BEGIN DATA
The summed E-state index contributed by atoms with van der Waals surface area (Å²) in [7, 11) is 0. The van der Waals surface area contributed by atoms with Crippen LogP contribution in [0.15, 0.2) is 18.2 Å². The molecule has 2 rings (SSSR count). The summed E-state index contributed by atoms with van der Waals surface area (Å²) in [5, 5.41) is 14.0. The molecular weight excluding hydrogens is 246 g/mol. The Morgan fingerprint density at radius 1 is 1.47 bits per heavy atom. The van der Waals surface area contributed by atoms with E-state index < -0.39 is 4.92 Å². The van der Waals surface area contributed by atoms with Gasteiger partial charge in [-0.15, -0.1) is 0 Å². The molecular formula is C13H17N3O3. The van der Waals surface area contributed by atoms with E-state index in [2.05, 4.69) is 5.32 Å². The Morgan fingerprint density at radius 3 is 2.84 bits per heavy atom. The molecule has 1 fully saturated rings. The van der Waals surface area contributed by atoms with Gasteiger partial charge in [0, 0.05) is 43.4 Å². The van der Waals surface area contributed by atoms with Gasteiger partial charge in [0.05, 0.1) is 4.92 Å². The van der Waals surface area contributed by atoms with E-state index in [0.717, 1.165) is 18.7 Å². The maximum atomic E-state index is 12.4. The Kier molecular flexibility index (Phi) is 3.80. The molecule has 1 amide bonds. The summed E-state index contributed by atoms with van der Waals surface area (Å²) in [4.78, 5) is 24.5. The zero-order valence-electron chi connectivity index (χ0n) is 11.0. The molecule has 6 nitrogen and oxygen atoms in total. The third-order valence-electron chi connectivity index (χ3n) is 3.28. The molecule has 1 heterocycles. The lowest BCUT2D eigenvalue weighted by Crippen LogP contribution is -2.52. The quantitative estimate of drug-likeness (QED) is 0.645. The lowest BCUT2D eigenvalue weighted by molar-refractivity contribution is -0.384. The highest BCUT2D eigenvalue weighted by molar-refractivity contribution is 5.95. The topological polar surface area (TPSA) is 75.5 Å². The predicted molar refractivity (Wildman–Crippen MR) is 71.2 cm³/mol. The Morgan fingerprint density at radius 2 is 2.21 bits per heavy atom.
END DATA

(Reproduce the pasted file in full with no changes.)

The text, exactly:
The summed E-state index contributed by atoms with van der Waals surface area (Å²) in [7, 11) is 0. The van der Waals surface area contributed by atoms with Crippen LogP contribution in [0.15, 0.2) is 18.2 Å². The molecule has 2 rings (SSSR count). The summed E-state index contributed by atoms with van der Waals surface area (Å²) in [5, 5.41) is 14.0. The molecular weight excluding hydrogens is 246 g/mol. The Morgan fingerprint density at radius 1 is 1.47 bits per heavy atom. The van der Waals surface area contributed by atoms with E-state index < -0.39 is 4.92 Å². The van der Waals surface area contributed by atoms with Gasteiger partial charge in [-0.15, -0.1) is 0 Å². The molecular formula is C13H17N3O3. The van der Waals surface area contributed by atoms with E-state index in [2.05, 4.69) is 5.32 Å². The Morgan fingerprint density at radius 3 is 2.84 bits per heavy atom. The molecule has 1 fully saturated rings. The van der Waals surface area contributed by atoms with Gasteiger partial charge in [0, 0.05) is 43.4 Å². The van der Waals surface area contributed by atoms with Gasteiger partial charge in [0.05, 0.1) is 4.92 Å². The van der Waals surface area contributed by atoms with E-state index in [0.717, 1.165) is 18.7 Å². The maximum atomic E-state index is 12.4. The Kier molecular flexibility index (Phi) is 3.80. The molecule has 1 amide bonds. The summed E-state index contributed by atoms with van der Waals surface area (Å²) in [4.78, 5) is 24.5. The zero-order valence-electron chi connectivity index (χ0n) is 11.0. The molecule has 6 nitrogen and oxygen atoms in total. The third-order valence-electron chi connectivity index (χ3n) is 3.28. The molecule has 1 heterocycles. The lowest BCUT2D eigenvalue weighted by Crippen LogP contribution is -2.52. The quantitative estimate of drug-likeness (QED) is 0.645. The lowest BCUT2D eigenvalue weighted by molar-refractivity contribution is -0.384. The highest BCUT2D eigenvalue weighted by molar-refractivity contribution is 5.95. The topological polar surface area (TPSA) is 75.5 Å². The predicted molar refractivity (Wildman–Crippen MR) is 71.2 cm³/mol. The Morgan fingerprint density at radius 2 is 2.21 bits per heavy atom.